Preparing for the Mobility Revolution

Driver & Passenger Understanding: The Next Frontier
July 2018

So far, few solutions have been created to assess real time traffic risks around vehicles, and even fewer to understand the behavior of humans inside them. Safety, comfort and onboard e-commerce solutions can be enhanced by leveraging sensors, AI, onboard compute platforms and connectivity. Improvement can be brought about by the analysis of driving habits, driving behavior vs. traffic risks and the generation of in-cabin intelligence. Whereas basic data is generated by native sensors and accessed via the OBD port, additional input can be extracted from extra cameras or biometric sensors. Let’s look at the different value propositions and some of the enabling solutions. 

 

 

Evaluate drivers by assessing their driving habits

This most basic level in this array of features identifies hard accelerations, braking and steering, or frequent lane changes. Depending on the solution, feedback is provided to drivers to help them drive more safely or improve fuel economy. Fleets are the prime targets for these solutions as they provide fleet managers with insight into the driving habits of their employees. Incentives can then be put in place with the objective to curtail accidents and reduce insurance cost. The latter benefit is also targeted by private owners who accept to share their driving profile with insurance providers. These in turn offer usage-based insurance premium (UBI), i.e., incentive to drive more safely.

 

Solutions are mostly based on connected dongles plugged into the OBD port. In this case, the underlying data is generated by the vehicle’s native sensors. Some applications may use sensors inside smartphones, e.g., accelerometer. Providers of such solutions include Zendrive, Octo (insurance focus), KeepTruckin (truck specific), Caruma or Voyomotive.

 

 

Analyzing traffic risks vs. driver behavior can curtail accidents

The next level in terms of value proposition builds on the previous one and aims at increasing real time safety. These solutions monitor the driving scene ahead of the vehicle, e.g., leading vehicle braking hard, lane departure, etc. The more sophisticated systems also monitor the driver and assess their ability to react by analyzing whether they are on the phone, texting, looking away from the road or focused on driving. A safety score can be derived from this analysis. These aftermarket systems will then warn drivers but stop short of acting as a native Emergency Braking System. In addition, events can be recorded to identify responsibilities in case of accidents, serve for driver training purpose or be used as raw material for the development of autonomous vehicles.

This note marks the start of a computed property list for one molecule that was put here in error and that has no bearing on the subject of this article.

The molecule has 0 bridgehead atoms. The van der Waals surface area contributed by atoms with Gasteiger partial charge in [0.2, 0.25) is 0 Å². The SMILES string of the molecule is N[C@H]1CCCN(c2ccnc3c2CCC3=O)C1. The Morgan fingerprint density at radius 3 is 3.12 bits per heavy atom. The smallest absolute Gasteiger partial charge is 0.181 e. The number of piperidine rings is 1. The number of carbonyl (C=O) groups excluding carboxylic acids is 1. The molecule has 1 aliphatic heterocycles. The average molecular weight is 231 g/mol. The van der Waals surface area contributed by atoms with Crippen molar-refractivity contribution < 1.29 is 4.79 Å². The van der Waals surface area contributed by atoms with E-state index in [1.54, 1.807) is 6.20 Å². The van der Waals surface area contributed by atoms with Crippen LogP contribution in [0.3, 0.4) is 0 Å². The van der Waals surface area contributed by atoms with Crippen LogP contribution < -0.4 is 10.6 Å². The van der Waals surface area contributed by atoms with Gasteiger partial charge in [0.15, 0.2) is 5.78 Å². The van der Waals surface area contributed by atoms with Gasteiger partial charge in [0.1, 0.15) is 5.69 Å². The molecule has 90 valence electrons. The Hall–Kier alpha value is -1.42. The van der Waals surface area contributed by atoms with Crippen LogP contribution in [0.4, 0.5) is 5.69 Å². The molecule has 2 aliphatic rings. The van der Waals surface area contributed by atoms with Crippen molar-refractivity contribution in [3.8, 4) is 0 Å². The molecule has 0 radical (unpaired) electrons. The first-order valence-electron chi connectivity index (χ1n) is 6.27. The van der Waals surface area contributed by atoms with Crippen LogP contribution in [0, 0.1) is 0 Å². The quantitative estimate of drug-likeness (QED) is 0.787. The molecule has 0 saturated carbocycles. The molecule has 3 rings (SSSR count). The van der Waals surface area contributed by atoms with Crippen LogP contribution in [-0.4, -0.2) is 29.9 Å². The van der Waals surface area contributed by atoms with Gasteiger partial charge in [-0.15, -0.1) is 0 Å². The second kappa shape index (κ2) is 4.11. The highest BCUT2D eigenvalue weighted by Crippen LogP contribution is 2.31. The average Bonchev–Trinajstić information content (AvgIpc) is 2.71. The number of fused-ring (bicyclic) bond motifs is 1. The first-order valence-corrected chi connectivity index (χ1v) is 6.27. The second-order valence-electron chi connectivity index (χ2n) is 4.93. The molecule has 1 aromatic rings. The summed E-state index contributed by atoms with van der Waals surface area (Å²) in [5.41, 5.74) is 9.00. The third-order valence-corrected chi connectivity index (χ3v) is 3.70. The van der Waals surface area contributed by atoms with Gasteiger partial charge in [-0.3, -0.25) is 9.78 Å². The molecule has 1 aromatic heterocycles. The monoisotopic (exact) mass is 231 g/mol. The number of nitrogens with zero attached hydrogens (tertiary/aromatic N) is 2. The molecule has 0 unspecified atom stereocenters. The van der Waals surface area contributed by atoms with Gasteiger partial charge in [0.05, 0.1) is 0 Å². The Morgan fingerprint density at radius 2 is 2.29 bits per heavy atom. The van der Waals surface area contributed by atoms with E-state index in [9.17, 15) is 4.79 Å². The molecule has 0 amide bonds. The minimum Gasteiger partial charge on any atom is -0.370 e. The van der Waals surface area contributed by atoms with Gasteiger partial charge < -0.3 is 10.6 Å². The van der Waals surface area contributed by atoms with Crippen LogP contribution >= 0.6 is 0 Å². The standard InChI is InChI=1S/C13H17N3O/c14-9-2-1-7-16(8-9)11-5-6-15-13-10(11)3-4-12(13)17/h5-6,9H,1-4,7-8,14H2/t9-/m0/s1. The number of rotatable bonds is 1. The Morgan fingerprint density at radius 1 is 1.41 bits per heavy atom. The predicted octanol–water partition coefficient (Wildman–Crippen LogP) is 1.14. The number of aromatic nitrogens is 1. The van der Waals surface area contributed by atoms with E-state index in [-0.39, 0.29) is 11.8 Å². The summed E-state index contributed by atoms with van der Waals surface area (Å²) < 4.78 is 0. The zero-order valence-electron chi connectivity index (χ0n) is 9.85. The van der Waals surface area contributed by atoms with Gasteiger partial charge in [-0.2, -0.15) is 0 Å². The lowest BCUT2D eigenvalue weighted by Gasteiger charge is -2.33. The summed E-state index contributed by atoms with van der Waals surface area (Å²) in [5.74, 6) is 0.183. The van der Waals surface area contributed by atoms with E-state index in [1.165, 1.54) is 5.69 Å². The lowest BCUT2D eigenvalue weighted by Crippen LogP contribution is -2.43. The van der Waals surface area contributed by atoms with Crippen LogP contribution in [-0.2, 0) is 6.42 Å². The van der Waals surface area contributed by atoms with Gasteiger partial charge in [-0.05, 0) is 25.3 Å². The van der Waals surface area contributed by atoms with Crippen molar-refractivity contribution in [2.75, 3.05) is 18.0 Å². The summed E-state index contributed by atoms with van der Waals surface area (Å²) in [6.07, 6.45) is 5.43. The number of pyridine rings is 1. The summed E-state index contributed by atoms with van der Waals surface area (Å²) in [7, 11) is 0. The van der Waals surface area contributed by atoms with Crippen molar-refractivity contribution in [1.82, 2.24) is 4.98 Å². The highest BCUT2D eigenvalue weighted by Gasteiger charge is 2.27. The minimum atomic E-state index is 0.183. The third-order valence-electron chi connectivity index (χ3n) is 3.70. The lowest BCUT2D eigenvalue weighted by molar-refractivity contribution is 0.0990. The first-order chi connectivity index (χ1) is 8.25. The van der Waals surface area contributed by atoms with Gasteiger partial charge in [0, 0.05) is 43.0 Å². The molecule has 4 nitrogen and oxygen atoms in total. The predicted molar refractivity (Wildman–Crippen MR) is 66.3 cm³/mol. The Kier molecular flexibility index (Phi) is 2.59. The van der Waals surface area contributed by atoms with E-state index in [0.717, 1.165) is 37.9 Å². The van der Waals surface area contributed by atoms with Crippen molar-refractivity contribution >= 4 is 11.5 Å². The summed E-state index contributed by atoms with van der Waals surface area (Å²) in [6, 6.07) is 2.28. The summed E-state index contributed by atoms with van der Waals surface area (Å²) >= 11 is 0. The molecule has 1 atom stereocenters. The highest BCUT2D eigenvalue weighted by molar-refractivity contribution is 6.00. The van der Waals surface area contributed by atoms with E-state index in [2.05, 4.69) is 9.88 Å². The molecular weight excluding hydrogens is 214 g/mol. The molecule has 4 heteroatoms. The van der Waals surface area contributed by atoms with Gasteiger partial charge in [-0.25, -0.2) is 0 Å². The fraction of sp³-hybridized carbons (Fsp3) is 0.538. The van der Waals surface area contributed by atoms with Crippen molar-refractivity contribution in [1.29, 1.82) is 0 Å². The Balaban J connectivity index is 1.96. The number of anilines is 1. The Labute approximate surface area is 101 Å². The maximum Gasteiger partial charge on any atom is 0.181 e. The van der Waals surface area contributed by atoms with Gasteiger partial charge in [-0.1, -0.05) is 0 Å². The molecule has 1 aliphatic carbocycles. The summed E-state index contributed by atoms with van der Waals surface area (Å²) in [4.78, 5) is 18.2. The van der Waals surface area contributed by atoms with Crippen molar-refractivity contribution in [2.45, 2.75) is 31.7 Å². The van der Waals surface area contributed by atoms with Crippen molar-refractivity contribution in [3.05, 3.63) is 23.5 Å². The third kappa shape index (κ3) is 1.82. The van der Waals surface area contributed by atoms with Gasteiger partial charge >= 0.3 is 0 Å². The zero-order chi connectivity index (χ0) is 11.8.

Solutions that simply observe traffic risk rely on a forward facing camera, which in some cases is the one fitted on the drivers’ smartphone. The full set of features, including driver behavior analysis, also require a rear facing camera. Some companies that provide such solutions are Nauto, CarVi, i4drive or SmartDrive (focus on commercial vehicles).

 

 

Highly automated vehicles require specific solutions for safety

In Level 2 (SAE), partial or “hands off” automation, the system steers, brakes and accelerates in certains conditions, but the drivers must remain focused on the road. In Level 3,  conditional or “eyes off” automation, the driver no longer needs to continuously watch the road but must be able to take over the driving function if requested. This calls for the need to monitor the driver and assess his/her state. Different solutions will monitor eye gaze, eyelid movement, whether hands are on the wheel, etc., and will infer a state of awareness, inattention or drowsiness. Currently, drivers may be requested to signal their awareness every so often — as it has been the case for train engineers for many years. For instance, Tesla warns drivers if their hands have been off the wheels for too long. Settings were strengthened last month after a deadly accident in March, which indicates this is a critical feature. Audi and Cadillac use cameras positioned behind the wheel respectively on the A8 (with Traffic Jam Pilot, available in Europe only for now) and the CT6 (with Super Cruise). On these two cars, the native cameras monitor the drivers’ head pose and eye gaze direction to assess whether they are looking at the road.